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Arminians need the gospel, too

September 1995 | by Peter Meney

‘But I don’t believe Jesus did die for everyone,’ I said. The words hung for a moment as if there was some reluctance to hear them. ‘Are you a Calvinist?’ my friend enquired cagily. ‘Well,’ I said, ‘I believe a lot of things John Calvin be1ieved.’ ‘What about John 3:16, then?’ He went on to quote, ‘For God so loved the world that he gave his only begotten Son.’

It is not necessary to be unkind and there is no doubt my new friend was very sincere in his interpretation of the Bible, but as often becomes apparent on such occasions, many professing Christians have little grasp of central gospel themes. They almost hold by default an Arminian, man-centred view of Christ’s work which has him dying to make salvation possible for all people yet actually securing salvation for none. They happily consign ‘Calvinism’ to their mental drawer of occasionally met oddities, a single text or two being all chat is necessary to debunk the whole system.

How are we to react to Arminian friends and contacts? Are there not sufficient people who have never heard the gospel without spending time and effort trying to convert someone from a man-centred to a Christ-centred view of the gospel?

We must realize that it is of vital importance to every Christian’s relationship with God and his personal spiritual growth that he understands the nature and extent of the Lord Jesus Christ’s atoning work. It was Jesus Christ, the God-Man, who died for our sins (I Corinthians 15:3) and we must believe what God has revealed of that amazing fact.

What did Christ’s death achieve? For whose sin did Christ die? Who receives the benefits of his substitutionary work? What does it mean for them and how are these benefits obtained? Such questions are at the foundation of spiritual understanding; every ocher spiritual lesson is built on a correct view of Christ’s atoning work-wrong in these, wrong in all.

Who is this Jesus?

My friend assures me, ‘I believe in the Lord Jesus Christ,’ but the briefest of discussions quickly shows that his faith is in a Lord who is weak, ineffectual and whose whole work hangs upon the response of sinners for its success. Can this be the same Lord Jesus Christ who is revealed in the Bible? whose purpose in coming into the world was actually to save his people from their sins? (Matthew 1:21); who bore our sins and carried our sorrows? (Isaiah 53:4); who lay down his life for the sheep (his elect), gives them eternal life and refuses to give up any whom the Father has given to him? (John 10:15, 28). It doesn’t sound like the same Jesus!

True faith can be weak and childlike, yet for it to be real faith it must grow. Growth for a Christian is growing in grace and a knowledge of the truth. Grace is intimately wound up in the atoning work of Christ; a knowledge of the truth is first obtained by knowing ‘the Truth’, who the Lord is and what he has done John 6:14; 8:32).

Of course mere knowledge of facts is no guarantee of spiritual new life. Knowledge itself does not save a soul. Nevertheless, just as we need food and drink to sustain our bodies physically so Christian need spiritual food to grow spiritually. The doctrine of God’s sovereign grace in salvation is the most wholesome spiritual food available.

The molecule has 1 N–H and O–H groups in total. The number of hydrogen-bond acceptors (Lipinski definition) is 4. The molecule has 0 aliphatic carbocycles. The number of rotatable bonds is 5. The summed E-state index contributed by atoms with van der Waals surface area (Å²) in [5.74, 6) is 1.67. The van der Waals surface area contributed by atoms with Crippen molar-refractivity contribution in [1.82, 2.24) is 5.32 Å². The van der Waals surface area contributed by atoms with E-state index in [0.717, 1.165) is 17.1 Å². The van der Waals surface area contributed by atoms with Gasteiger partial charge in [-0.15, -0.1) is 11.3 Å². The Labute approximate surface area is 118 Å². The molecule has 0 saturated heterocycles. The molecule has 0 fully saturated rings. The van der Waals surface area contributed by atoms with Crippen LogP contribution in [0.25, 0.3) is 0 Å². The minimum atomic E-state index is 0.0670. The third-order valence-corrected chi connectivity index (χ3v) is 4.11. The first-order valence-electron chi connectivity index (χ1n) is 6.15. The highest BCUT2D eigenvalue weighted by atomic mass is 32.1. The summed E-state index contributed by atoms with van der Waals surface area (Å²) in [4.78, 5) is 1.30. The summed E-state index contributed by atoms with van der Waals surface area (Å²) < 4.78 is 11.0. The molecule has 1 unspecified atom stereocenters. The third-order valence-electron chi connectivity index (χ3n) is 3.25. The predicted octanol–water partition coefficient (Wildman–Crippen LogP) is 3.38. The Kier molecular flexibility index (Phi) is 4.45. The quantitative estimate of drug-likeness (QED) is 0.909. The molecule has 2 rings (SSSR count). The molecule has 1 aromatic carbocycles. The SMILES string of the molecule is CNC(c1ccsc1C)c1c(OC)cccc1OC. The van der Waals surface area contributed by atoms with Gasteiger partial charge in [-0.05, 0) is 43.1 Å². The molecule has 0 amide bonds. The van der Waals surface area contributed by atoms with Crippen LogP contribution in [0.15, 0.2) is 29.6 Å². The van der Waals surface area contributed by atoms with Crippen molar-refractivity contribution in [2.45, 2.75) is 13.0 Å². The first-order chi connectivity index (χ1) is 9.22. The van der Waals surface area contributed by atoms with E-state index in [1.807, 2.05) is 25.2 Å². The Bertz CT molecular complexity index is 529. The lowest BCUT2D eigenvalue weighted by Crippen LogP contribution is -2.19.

Those who believe that Jesus Christ died for everyone without exception and salvation hinges on man’s choice rather than God’s gift must be introduced to the truth of sovereign grace and particular redemption. If they are true Christians they will not reject the testimony of Scripture in order to believe a lie.

Salvation is God’s work

Particular redemption is not a doctrine invented to keep people out of heaven. In truth it describes the method whereby God prepares his people for heaven. My Arminian friend agrees that no sinner can enter God’s presence, nor anything chat defiles (Revelation 21:27), therefore, he acknow1edges, every child of God must be made clean and righteous. Their sin must be forgiven and their guilt removed. The Bible calls this atonement and Christ atoned for the sin of his people on the cross (Romans 5:11).

Particular redemption is the name given to the scriptural teaching that Christ died for chose whom the Father chose ‘before the foundation of the world’ (Ephesians 1:4), having predestinated them to be conformed to the image of his Son (Romans 8:29). It is these people, whom Peter calls a royal priesthood, a holy nation (1 Peter 2:9), who comprise the church, Christ’s bride. It is these whom God loved so intensely that for them he gave up his own Son (Romans 8:32), these God justifies (v. 33), and these Christ intercedes for in heaven (v. 34) having first purchased them with his own blood (Acts 20:28; Ephesians 5:25).

Christ-centred preaching

Sadly much preaching today is delivered with an unbiblical, man-centred bias. Those who are attracted to this message must, in coming to a true understanding of salvation, ‘unlearn’ a lot of what they have previously been taught is true Christianity. They know no better.

Those who know the true nature of the person and work of the Lord Jesus ought to care enough to take time and trouble to get alongside their Arminian friends, to sensitively and graciously lead them into an understanding of the true, Christ-centred gospel. Giving instruction in such matters is not the preserve of the ‘ministerial classes’. Christians of all ages, experience and ability are called to give a reason for the faith that is within. Indeed, perhaps your testimony today to an Arminian friend, concerning the true nature of Christ’s gospel, may be the help they need to grow in grace and a knowledge of the truth. Yes, Arminians need the gospel too; don’t let them down.